You are here

History of Kuwait


A brief history of the State of Kuwait.

The civilized presence of Kuwait dates to more than 4000 years according to the archeological discoveries available in the area. This is due to the unique geographical location of Kuwait, which enabled it to become a land and sea connecting link among the old parts of the world. Its strategic location controls the connecting passages between the different civilizations and markets in the world, making Kuwait the meeting center of these civilizations and developments.

Failka Island with all its wells and fresh water constitute an anchorage area for trade ships connecting the ports located at the gulf cape and the remaining southern parts, in their way towards Oman, India and Northern Africa.

Over the centuries, this area was known as Kadhima. Its port which carried the same name was located at the western south part of Jon Kuwait. Kadhima was a station for caravans coming from Persia and the land of two rivers, on their way to the east and middle of the Arab Island. For a long period, it remained the trade link among the Pacific Ocean, Sham countries and Europe; thus, it was a trade center and one of the longest and most important trade roads in the old world.

At the beginning of the 17th century, a group of families and tribes came to this area from Najd. They realized with their sharp insight the importance and spatial advantages of this location. They started to renovate Kadhima whose position was badly affected. The developed center was located at the southern coast of Jon where they established the State of Kuwait in 1613.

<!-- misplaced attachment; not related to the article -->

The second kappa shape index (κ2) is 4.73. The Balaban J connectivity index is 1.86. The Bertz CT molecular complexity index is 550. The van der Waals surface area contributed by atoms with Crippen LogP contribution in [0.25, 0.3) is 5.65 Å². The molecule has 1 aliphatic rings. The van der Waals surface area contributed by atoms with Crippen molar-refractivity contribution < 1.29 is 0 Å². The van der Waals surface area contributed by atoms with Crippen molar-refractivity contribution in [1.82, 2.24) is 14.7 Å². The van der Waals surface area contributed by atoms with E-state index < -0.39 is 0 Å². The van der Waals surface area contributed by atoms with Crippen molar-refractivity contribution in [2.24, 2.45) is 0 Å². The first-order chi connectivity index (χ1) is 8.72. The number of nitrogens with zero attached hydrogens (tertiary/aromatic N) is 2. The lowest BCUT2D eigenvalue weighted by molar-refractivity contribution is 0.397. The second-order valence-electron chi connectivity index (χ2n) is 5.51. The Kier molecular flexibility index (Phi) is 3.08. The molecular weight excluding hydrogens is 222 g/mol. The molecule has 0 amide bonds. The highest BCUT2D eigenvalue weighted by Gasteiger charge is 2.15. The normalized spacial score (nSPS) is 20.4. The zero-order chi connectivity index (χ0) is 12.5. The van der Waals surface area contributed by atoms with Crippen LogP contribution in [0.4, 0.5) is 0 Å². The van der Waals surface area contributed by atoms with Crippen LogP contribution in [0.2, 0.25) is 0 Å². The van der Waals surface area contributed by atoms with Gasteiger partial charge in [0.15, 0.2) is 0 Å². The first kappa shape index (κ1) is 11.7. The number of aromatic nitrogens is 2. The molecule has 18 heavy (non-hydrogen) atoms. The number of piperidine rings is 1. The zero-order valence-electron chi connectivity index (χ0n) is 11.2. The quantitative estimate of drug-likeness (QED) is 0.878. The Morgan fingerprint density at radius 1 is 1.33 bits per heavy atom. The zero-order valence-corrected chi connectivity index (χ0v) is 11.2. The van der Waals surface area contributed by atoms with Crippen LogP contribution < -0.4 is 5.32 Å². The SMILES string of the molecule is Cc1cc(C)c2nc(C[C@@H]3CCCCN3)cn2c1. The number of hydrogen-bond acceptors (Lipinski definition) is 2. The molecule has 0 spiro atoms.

Utob consisted tribes not just from one tribe, but were originally a group of families cooperating with each other. Sabah, Khalifa and Jalahma families were the most significant among others. They were called "Utob" due to their frequent traveling. "Lesan Al-Arab" dictionary mentioned the term "Atab as moving from an area to another, i.e. passing a site to another." They moved from their origin country in Hadar, Aflaj province, at the southern of Najd, to Ehsaa, Qatar, then to Kuwait.

The historical documents and evidence indicate that the first movement of Utob to Kuwait was at the beginning of the second decade of the 17th century. That is supported by the statement of Sheikh Mubarak Al-Sabah, the ruler of Kuwait, in his letter dated 11 March 1913 to the British commissioner at Abu Shaher, stating that: "Kuwait was a deserted land, inhabited by our grandfather; Sabah, in 1022 AH, i.e. 1612 AD..."

The tribes inhabiting Kuwait transformed to a civilized society, with a clear political entity, distinguished for its stability and prosperity, as confirmed by the travelers who visited the area, including Murtada bin Olwan in 1907. The British archive documents indicate that Sabah family was ruling the area in 1716 AD, which means that the stability of this society goes back to an earlier period.

With the continuous stability of Kuwaiti society and after launching its activities in sea and land, there appeared an urgent need for a leadership, to which people could refer. Such leadership should have the legitimacy and ability to protect its society and interests and to represent them at other surrounding societies. They entrusted the presidency to the Sabah family, who is considered distinguished in welfare and rightousness. Hence, the ruling was undertaken by this family, inherited from the oldest and most wise to his successor until the present day.

Unfortunately, the historical resources which mentioned that Kuwait was established in 1613 AD have failed to state anything about its rulers before 1718 AD. This is the date in which the names of the Kuwaiti rulers and achievements were authenticated, starting from Sheikh Sabah bin Jaber, nominated as "Sabah Al-Awwal" in the modern resources. One day, maybe we may discover new documents identifying an aspect of such historical stage.


Search

Search form


Kuwait Weather


Exchange Rates